In order to determine how much protein I'm eating per day, I need to calculate my lean body mass. Lean body mass (LBM) is the weight of everything in your body BESIDES body fat. LBM includes organs, blood, bones, muscle, and skin, etc. On average 42% of an adult male's body weight is skeletal muscle, and 35% for adult females.
Lean body mass formula:
Body weight - (body weight x body fat %)
There are several ways to measure body fat; most of which are not 100% accurate! A body fat % estimate is OK in this case. This may come as a surprise to most, but I don't actually have my body fat measured!! Would be cool to do one day, but just goes to show that it's not necessary to have that exact number when calculating your macros.
With my lean body mass determined, I multiply that number by 1.25 grams. I recommend anywhere from 1 to 1.25 grams per pound of lean body mass. For cutting, use the lower end of that range. For bulking, the higher end. Biggest mistake I see people make is over-eating protein. Your body will run much more efficiently with additional carbs and fats. An excess of protein will not build MORE muscle than you're already capable of.
I use a few different tools to track and calculate my macros. Some people prefer to write it down on paper, others use apps like MyFitnesssPal or CalorieKing.com. No matter how you keep track of your daily intake, make sure the information you're using is pulled from a credible source. Pay attention to details like grams vs. ounces, or whether the food you're looking up is calculated based on cooked/raw/frozen/etc. These details can make or break your macro calculations!! The great thing about apps is the ability to save the foods you commonly eat. That way you aren't constantly looking up 20 items a day. You can easily use values from previous days to calculate different measurements of those same food items.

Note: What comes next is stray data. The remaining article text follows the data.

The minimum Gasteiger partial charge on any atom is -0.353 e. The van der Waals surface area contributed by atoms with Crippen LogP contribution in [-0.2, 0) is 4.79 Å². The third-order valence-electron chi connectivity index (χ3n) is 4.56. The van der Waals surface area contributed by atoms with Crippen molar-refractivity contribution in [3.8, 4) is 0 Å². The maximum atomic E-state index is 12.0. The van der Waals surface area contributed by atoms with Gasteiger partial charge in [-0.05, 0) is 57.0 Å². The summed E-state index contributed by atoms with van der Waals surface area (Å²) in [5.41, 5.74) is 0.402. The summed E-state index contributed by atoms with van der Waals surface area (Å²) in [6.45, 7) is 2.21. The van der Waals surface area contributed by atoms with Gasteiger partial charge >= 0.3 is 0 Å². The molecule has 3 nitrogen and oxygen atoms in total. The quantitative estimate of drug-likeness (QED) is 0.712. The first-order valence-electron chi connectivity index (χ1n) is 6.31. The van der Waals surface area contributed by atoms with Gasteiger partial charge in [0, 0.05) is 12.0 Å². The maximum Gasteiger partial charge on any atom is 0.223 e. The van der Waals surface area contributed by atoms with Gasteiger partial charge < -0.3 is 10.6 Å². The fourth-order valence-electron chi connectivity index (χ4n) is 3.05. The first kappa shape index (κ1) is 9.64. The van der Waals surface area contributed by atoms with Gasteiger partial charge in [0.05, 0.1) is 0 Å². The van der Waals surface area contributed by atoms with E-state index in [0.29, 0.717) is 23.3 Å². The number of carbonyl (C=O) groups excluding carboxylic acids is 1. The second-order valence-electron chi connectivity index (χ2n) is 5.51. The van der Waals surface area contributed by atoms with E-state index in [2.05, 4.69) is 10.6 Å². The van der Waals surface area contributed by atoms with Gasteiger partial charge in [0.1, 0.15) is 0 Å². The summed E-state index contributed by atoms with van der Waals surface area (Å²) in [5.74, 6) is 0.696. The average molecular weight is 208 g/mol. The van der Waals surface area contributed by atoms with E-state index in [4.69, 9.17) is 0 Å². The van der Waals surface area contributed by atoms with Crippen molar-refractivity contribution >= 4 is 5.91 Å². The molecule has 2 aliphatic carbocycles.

One more thing to remember when using apps or Nutritional data websites, try not to get hung up on the macro or calorie calculators they provide within the program! Those calculators are using very basic factors to determine your 'suggested' daily intake. The app can't account for the current state of your metabolism, the amount of muscle you're carrying already, or the true value of your energy output during the day.
CALORIE COUNTING AND MACRO TRACKING ARE NOT THE SAME
If you're tracking macros, there is no need to additionally count your calories.
So let's say you're really good about eating 5-6 clean meals a day. Each meal contains 3oz of a protein/meat, 1 cup carbs, and some type of fat. All sources are not created equal!!
3oz Chicken breast (cooked) = 24g protein, 0g carbs, 2.25g fat
3oz Atlantic Salmon (cooked) = 18.8g protein, 0g carbs, 10.5g fat
3oz Chunk light Tuna = 21.7g protein, og carbs, 0.7g fat
Big differences!! In the event you ate Salmon, you'd have to adjust your fat intake elsewhere in the day to account for it. If you ate the Tuna, you'd have to make sure your fat intake was compensated in another way since it's so low in fat. The beauty of flexible dieting is the ability to tweak and adjust so you CAN eat the foods you like, while still hitting your daily macros and achieving your goals. Blindly putting together meals that 'look clean', or matching someone's diet from Instagram, won't put you any closer to finding YOUR specific numbers. Once you find your numbers, you can easily adjust to bulk/build or lean down.
Here are some examples of each protein, carbohydrates, and fats. Obviously not a comprehensive list. Just the ones I use and love!!
Boneless Skinless Chicken Breast
93% or 95% Lean Ground Turkey
95% Lean Ground Beef
Eggs or Liquid Egg Whites
Albacore Tuna (canned)
Whey Protein Powder
Casein Protein Powder
Potatoes (reds, yukon, russet)
White (sushi) Rice
Dave's Killer Bread
Cream of Wheat or Rice
Natural Peanut Butter
THE GREAT YAM DEBATE
There's a large amount of confusion about what is a YAM and what is considered a SWEET POTATO. I personally wanted to know which food I should be looking up for macros!! So I did a bit of research.
Turns out. Everything we've been eating is a SWEET POTATO. True Yams are only sold in specialty stores (here in the U.S.) Sweet potatoes can vary in flesh color, but they should not be considered or calculated as a YAM. Lesson learned!